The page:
“Where is the Netflix of comics?” you ask. Unlimited streaming of everything from Blondie to Urasawa. That remains only a pipe dream, but a site called Comicsfix (get it?) is trying to be the streaming service we want. For $9.95 you get unlimited comics on various apps, and 24 hour access. But access to what? It’s just been announced that Dynamite is the first company Top 10 publisher to sign up with them. You don’t get everything, but some good starter stuff:

The first two volumes of The Boys by Garth Ennis and Darick Robertson; 
Legends of Red Sonja with Gail Simone; 
Project Superpowers, featuring covers by Alex Ross;
The Blood Queen; Pathfinder, based on the best-selling Paizo RPG;
Bob’s Burgers comic book based on the Emmy award-winning television program;
Mark Waid’s The Green Hornet;
Vampirella Strikes;
Evil Ernie Volume 1
Battlestar Galactica
The Twilight Zone
The all-ages Lil’ Dynamites series by Art Baltazar and Franco.

More Dynamite single issues and full series will be added every week.

Other publishers on board seem to be Athlita and…it’s hard to tell because the covers are small and the publishers not very well know. You gotta start somewhere. There is also a publisher program. Here’s the hype:


“Dynamite Entertainment partnering with Comicsfix not only validates all the hard work we’ve done this last year, but also our belief
that the subscription model that works for the film and music industries can be successfully translated to the comic book industry as well,” said Comicsfix’s CEO Felix Kiner. “For Dynamite to take a chance on a new way to deliver comics to readers is a testament of their incredible innovative spirit. Today we have great books from fantastic indie publishers; adding a company of this size with such an amazing history of quality titles is a dream come true for us. I cannot wait for the moment our readers will see Red Sonja, The Boys, Bob’s Burgers, Battlestar Galactica, and much more on their Comicsfix app.”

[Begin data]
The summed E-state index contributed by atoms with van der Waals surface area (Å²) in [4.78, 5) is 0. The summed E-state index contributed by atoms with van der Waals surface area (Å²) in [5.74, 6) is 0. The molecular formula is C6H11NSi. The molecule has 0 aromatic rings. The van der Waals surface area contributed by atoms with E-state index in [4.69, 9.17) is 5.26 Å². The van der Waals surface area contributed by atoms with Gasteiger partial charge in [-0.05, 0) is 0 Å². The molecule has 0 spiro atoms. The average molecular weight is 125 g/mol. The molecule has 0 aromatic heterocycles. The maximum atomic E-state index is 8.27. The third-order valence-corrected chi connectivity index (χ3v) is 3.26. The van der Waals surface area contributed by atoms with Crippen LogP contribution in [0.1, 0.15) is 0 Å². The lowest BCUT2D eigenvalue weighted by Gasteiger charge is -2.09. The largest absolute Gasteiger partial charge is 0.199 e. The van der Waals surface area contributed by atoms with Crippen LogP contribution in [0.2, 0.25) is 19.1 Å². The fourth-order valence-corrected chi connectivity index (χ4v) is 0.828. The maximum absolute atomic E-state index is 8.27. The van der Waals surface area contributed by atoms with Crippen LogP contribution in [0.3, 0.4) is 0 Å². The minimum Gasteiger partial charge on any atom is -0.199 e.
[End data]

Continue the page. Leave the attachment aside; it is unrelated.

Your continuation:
“Comicsfix is an innovator in the realm of digital comics, and a welcome partner to Dynamite,” says Keith Davidsen, Marketing Manager of Dynamite Entertainment. “The good folks at Comicsfix apply technology that’s familiar to millions of internet viewers to comic books, making the digital reading experience as enjoyable, affordable, and extensive as what you might find for television and movie viewing. The Comicsfix platform will introduce subscribers to hundreds of Dynamite comic books, and — as our industry has seen time and again as digital comics have developed — the increased exposure yields greater success in print sales for our brick-and-mortar retail partners, as well. We look forward to growing our library with ComicsFix, for the benefit of all.”

This seems like a reasonable idea in this era. Some will want ownership, others find streaming just fine—and streaming is preferred to a lot of travel light millennials.


  1. On the one hand, I consider this to be a great idea, and wish Comicsfix good luck. On the other hand, I do not nor shall not ever understand the value and attraction of digital comics collections. And on the OTHER other hand, with all due respect to Dynamite, this would be a more exciting development if this publisher had even one original concept for every ten or twenty they have borrowed from the past. Dynamite has yet to find somebody else’s idea they didn’t like.

Comments are closed.